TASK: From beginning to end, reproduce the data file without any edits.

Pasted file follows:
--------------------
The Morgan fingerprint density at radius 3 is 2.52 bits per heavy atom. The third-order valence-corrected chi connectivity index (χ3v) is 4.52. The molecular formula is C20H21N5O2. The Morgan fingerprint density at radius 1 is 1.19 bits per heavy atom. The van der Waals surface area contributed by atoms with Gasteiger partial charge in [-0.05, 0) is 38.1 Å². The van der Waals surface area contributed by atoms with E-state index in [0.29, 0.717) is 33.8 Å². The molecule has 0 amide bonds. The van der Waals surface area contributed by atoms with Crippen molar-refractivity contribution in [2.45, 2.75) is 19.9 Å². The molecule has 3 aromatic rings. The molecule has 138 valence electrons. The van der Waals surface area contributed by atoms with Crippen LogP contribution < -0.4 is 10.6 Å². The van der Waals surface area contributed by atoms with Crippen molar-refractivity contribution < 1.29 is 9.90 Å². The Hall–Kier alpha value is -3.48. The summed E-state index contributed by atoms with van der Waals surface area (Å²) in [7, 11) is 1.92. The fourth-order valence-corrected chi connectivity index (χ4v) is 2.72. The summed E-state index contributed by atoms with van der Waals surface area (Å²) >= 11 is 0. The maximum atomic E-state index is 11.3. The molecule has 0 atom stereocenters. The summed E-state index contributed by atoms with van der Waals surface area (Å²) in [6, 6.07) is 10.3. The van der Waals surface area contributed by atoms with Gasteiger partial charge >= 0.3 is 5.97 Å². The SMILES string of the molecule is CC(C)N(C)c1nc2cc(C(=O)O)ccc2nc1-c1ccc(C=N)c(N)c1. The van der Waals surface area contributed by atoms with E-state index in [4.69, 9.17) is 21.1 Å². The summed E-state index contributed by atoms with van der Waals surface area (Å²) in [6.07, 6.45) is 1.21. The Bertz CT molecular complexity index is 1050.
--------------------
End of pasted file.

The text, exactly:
The Morgan fingerprint density at radius 3 is 2.52 bits per heavy atom. The third-order valence-corrected chi connectivity index (χ3v) is 4.52. The molecular formula is C20H21N5O2. The Morgan fingerprint density at radius 1 is 1.19 bits per heavy atom. The van der Waals surface area contributed by atoms with Gasteiger partial charge in [-0.05, 0) is 38.1 Å². The van der Waals surface area contributed by atoms with E-state index in [0.29, 0.717) is 33.8 Å². The molecule has 0 amide bonds. The van der Waals surface area contributed by atoms with Crippen molar-refractivity contribution in [2.45, 2.75) is 19.9 Å². The molecule has 3 aromatic rings. The molecule has 138 valence electrons. The van der Waals surface area contributed by atoms with Crippen LogP contribution < -0.4 is 10.6 Å². The van der Waals surface area contributed by atoms with Crippen molar-refractivity contribution < 1.29 is 9.90 Å². The Hall–Kier alpha value is -3.48. The summed E-state index contributed by atoms with van der Waals surface area (Å²) in [7, 11) is 1.92. The fourth-order valence-corrected chi connectivity index (χ4v) is 2.72. The summed E-state index contributed by atoms with van der Waals surface area (Å²) >= 11 is 0. The maximum atomic E-state index is 11.3. The molecule has 0 atom stereocenters. The summed E-state index contributed by atoms with van der Waals surface area (Å²) in [6, 6.07) is 10.3. The van der Waals surface area contributed by atoms with Gasteiger partial charge >= 0.3 is 5.97 Å². The SMILES string of the molecule is CC(C)N(C)c1nc2cc(C(=O)O)ccc2nc1-c1ccc(C=N)c(N)c1. The van der Waals surface area contributed by atoms with E-state index in [4.69, 9.17) is 21.1 Å². The summed E-state index contributed by atoms with van der Waals surface area (Å²) in [6.07, 6.45) is 1.21. The Bertz CT molecular complexity index is 1050.